The r-hCG trigger group and combined LH surge-hCG trigger group both had higher estradiol concentrations (2163.6 vs. 1561.1 pmol/L, p<0.001 ; 2205.1 vs. 1561.1 pmol/L, p<0.001 , respectively) and a higher number of mature follicles (1.4 vs. 1.1, p<0.001 ; 1.4 vs. 1.1, p<0.001 , respectively) at the time of trigger as compared to the lh surge group (table 1), but these two variables were not associated with clinical pregnancy rate. no differences in peak estradiol concentration and number of mature follicles were observed between the r-hcg trigger and combined lh surge-hcg trigger groups.
Table 2 describes clinical pregnancy rates per cycle according to study groups across the different COH treatment protocols. The clinical pregnancy rate was significantly higher in the r-hCG trigger group as compared to the LH surge group (18.2% vs. 5.8%, p=0.012). In addition, the combined LH surge-hCG trigger group had a higher clinical pregnancy rate compared with the r-hCG trigger group (30.8% vs. 18.2%, p=0.004) and the LH surge group (30.8% vs. 5.8%, p<0.001 ).
A sub-group analysis according to COH protocol revealed that patients receiving r-FSH had a significantly higher clinical pregnancy rate after r-hCG trigger as compared to the LH surge group (21.7% vs. 2.1%, p=0.01) (Figure 1). Those patients receiving r-FSH within the combined LH surge-hCG trigger group also had a higher clinical pregnancy rate when compared to patients in the r-hCG trigger group (33.3% vs. 21.7%, p=0.03) and the LH surge group (33.3% vs. 2.1%, p<0.001 ). no difference in clinical pregnancy rate was observed between the r-hcg trigger group, the lh surge group, or the combined lh surge-hcg trigger group in patients receiving either cc or letrozole.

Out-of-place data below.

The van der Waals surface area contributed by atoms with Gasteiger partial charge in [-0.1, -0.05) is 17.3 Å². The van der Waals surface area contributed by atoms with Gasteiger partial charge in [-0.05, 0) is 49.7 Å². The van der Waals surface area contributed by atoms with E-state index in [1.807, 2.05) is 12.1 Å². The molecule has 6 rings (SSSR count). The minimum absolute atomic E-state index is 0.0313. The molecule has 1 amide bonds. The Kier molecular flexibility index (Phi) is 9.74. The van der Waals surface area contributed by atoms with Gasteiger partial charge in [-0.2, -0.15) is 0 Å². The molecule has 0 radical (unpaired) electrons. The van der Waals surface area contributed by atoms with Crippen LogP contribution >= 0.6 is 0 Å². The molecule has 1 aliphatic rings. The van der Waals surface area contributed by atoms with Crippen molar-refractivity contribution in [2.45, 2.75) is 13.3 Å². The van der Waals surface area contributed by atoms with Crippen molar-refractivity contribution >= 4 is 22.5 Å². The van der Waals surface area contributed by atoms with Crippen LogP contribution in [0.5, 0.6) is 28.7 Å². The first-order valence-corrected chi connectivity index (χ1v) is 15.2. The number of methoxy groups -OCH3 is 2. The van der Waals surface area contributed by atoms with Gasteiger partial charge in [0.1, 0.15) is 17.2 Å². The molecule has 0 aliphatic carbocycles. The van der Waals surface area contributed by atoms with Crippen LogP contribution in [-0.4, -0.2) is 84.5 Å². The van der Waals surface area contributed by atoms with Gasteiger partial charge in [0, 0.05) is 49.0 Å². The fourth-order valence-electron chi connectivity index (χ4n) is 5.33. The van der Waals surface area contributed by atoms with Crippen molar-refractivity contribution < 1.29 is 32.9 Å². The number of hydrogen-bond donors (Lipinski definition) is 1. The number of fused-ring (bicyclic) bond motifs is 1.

Statistical analysis: Multiple regression analyses were performed investigating the observed association between r-hCG administration and clinical pregnancy rate while controlling for potential variables such as age, diagnosis, COH protocol, peak estradiol concentration, endometrial thickness, post-sperm wash TMC and number of follicles present at the time of IUI. r-hCG administration was observed to be an independent predictor of clinical pregnancy rate (OR 2.34, 95% CI [1.2, 3.3], p=0.05).0.001>0.001>0.001>
This study demonstrated a beneficial effect of r-hCG administration on clinical pregnancy rates in COH-IUI cycles in patients with a variety of infertility etiologies. This effect is amplified when r-hCG is administered in conjunction with a spontaneous surge in serum LH. Although the beneficial effect of r-hCG administration is observed with each treatment protocol, it appears to be of particular value in IUI cycles using r-FSH for ovarian stimulation.